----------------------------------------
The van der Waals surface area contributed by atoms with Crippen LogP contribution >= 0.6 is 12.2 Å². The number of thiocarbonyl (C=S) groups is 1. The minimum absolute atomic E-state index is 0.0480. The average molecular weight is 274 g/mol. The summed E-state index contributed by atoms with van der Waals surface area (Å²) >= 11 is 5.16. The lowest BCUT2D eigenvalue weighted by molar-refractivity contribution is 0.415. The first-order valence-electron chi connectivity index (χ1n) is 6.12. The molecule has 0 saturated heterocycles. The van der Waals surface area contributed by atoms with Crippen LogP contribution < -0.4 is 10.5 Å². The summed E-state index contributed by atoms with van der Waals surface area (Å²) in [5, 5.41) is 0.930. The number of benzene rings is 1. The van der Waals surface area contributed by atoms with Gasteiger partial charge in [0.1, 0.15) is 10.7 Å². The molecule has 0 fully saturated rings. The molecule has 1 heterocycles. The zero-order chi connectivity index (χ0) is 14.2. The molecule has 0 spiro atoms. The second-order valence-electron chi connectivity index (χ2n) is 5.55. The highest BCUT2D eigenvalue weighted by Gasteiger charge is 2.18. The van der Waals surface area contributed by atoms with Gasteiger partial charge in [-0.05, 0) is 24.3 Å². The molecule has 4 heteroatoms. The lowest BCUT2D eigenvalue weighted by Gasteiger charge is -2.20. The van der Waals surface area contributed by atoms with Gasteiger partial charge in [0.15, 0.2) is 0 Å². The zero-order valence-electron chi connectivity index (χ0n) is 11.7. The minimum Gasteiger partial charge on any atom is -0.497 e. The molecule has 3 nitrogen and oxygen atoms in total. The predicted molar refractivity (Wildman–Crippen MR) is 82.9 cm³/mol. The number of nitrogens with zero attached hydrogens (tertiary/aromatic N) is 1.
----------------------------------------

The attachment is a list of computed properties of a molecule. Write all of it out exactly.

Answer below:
The van der Waals surface area contributed by atoms with Crippen LogP contribution >= 0.6 is 12.2 Å². The number of thiocarbonyl (C=S) groups is 1. The minimum absolute atomic E-state index is 0.0480. The average molecular weight is 274 g/mol. The summed E-state index contributed by atoms with van der Waals surface area (Å²) >= 11 is 5.16. The lowest BCUT2D eigenvalue weighted by molar-refractivity contribution is 0.415. The first-order valence-electron chi connectivity index (χ1n) is 6.12. The molecule has 0 saturated heterocycles. The van der Waals surface area contributed by atoms with Crippen LogP contribution < -0.4 is 10.5 Å². The summed E-state index contributed by atoms with van der Waals surface area (Å²) in [5, 5.41) is 0.930. The number of benzene rings is 1. The van der Waals surface area contributed by atoms with Gasteiger partial charge in [0.1, 0.15) is 10.7 Å². The molecule has 0 fully saturated rings. The molecule has 1 heterocycles. The zero-order chi connectivity index (χ0) is 14.2. The molecule has 0 spiro atoms. The second-order valence-electron chi connectivity index (χ2n) is 5.55. The highest BCUT2D eigenvalue weighted by Gasteiger charge is 2.18. The van der Waals surface area contributed by atoms with Gasteiger partial charge in [-0.05, 0) is 24.3 Å². The molecule has 4 heteroatoms. The lowest BCUT2D eigenvalue weighted by Gasteiger charge is -2.20. The van der Waals surface area contributed by atoms with Gasteiger partial charge in [0.15, 0.2) is 0 Å². The zero-order valence-electron chi connectivity index (χ0n) is 11.7. The minimum Gasteiger partial charge on any atom is -0.497 e. The molecule has 3 nitrogen and oxygen atoms in total. The predicted molar refractivity (Wildman–Crippen MR) is 82.9 cm³/mol. The number of nitrogens with zero attached hydrogens (tertiary/aromatic N) is 1.